Harris asks the questions and gives the comments you might expect, but Nawaz sheds some interesting perspectives on the current debate. For instance when he makes the distinction between fundamentalism and Islamism, in which the first is the result of cultural conservative and traditional ingroup/outgroup thinking, and who see Islamism as "a product of Western modernity born from Western innovation in codifying law in unitary legal systems".
He also makes a good point - and appeal - about what he calls the "regressive left" : "The first stage in the empowerment of any minority community is the liberation of reformist voices within that community so that its members can take responsibility for themselves and overcome the first hurdle to genuine empowerment: the victimhood mentality".
He also makes some historical notes, for instance, that originally, the Quran was not always perceived as the eternal word of God. At one time, the Mu'tazila doctrine, which was the ruling doctrine that the Quran was not the eternal word of God, was "eventually defeated by the Asha'ria, whose views on the eternal uncreated nature of the Qur'an then became accepted as orthodoxy".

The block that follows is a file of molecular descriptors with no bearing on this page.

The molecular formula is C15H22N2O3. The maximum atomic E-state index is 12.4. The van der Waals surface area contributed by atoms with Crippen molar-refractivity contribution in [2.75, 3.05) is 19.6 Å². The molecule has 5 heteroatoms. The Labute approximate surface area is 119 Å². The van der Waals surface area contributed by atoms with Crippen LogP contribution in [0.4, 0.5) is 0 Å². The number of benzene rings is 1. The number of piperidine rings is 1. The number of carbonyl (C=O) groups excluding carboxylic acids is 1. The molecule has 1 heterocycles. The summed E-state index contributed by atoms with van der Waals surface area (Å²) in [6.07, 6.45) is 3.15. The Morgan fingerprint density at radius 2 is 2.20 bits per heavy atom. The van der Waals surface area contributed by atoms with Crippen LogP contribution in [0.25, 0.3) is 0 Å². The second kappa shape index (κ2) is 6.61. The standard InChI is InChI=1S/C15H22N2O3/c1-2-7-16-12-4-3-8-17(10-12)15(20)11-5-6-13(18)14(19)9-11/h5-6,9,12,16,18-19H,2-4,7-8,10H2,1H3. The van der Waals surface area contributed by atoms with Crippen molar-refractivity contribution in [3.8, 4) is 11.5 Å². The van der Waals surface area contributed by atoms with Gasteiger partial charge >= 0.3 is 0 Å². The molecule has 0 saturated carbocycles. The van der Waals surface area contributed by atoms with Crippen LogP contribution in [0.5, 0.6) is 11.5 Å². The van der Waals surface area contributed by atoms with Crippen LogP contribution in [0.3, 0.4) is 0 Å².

Harris also makes some good points, namely that "our moral values has evolved throughout history, and that most of our current moral values are antithetical to the specific teachings of Judaism, Christianity, and Islam". Or, to put it differently, today's believers select out of their books the messages that correspond to their current thinking, and disregard or even reject the values that are no longer relevant, implicitly of course questioning the validity of their books as moral compass.
The concept of the book is unique. Sure, it is a dialogue, but unlike the debates you see on TV, the debaters have time to expand on their arguments, to substantiate them with quotes and references and facts, without being interrupted, while at the same time maintaining the dynamics of a dialogue, namely to be challenged and questioned. A welcome approach!